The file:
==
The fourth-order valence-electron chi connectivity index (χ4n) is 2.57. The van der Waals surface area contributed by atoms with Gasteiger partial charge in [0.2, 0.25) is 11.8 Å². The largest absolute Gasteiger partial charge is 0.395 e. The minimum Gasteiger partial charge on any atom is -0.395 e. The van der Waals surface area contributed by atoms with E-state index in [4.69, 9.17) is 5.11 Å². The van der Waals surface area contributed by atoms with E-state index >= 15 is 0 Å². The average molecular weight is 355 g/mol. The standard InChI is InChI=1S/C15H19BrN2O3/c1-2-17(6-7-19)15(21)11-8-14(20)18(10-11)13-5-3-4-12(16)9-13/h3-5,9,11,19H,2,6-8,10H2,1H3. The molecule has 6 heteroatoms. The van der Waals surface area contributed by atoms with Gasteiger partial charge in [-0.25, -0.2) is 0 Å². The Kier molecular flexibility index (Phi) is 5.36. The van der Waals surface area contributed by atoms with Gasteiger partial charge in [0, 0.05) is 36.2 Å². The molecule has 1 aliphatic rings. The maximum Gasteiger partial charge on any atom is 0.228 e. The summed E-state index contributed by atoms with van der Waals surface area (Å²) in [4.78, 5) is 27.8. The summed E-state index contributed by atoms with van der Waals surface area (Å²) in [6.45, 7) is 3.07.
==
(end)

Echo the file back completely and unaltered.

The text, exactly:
The fourth-order valence-electron chi connectivity index (χ4n) is 2.57. The van der Waals surface area contributed by atoms with Gasteiger partial charge in [0.2, 0.25) is 11.8 Å². The largest absolute Gasteiger partial charge is 0.395 e. The minimum Gasteiger partial charge on any atom is -0.395 e. The van der Waals surface area contributed by atoms with E-state index in [4.69, 9.17) is 5.11 Å². The van der Waals surface area contributed by atoms with E-state index >= 15 is 0 Å². The average molecular weight is 355 g/mol. The standard InChI is InChI=1S/C15H19BrN2O3/c1-2-17(6-7-19)15(21)11-8-14(20)18(10-11)13-5-3-4-12(16)9-13/h3-5,9,11,19H,2,6-8,10H2,1H3. The molecule has 6 heteroatoms. The van der Waals surface area contributed by atoms with Gasteiger partial charge in [-0.25, -0.2) is 0 Å². The Kier molecular flexibility index (Phi) is 5.36. The van der Waals surface area contributed by atoms with Gasteiger partial charge in [0, 0.05) is 36.2 Å². The molecule has 1 aliphatic rings. The maximum Gasteiger partial charge on any atom is 0.228 e. The summed E-state index contributed by atoms with van der Waals surface area (Å²) in [4.78, 5) is 27.8. The summed E-state index contributed by atoms with van der Waals surface area (Å²) in [6.45, 7) is 3.07.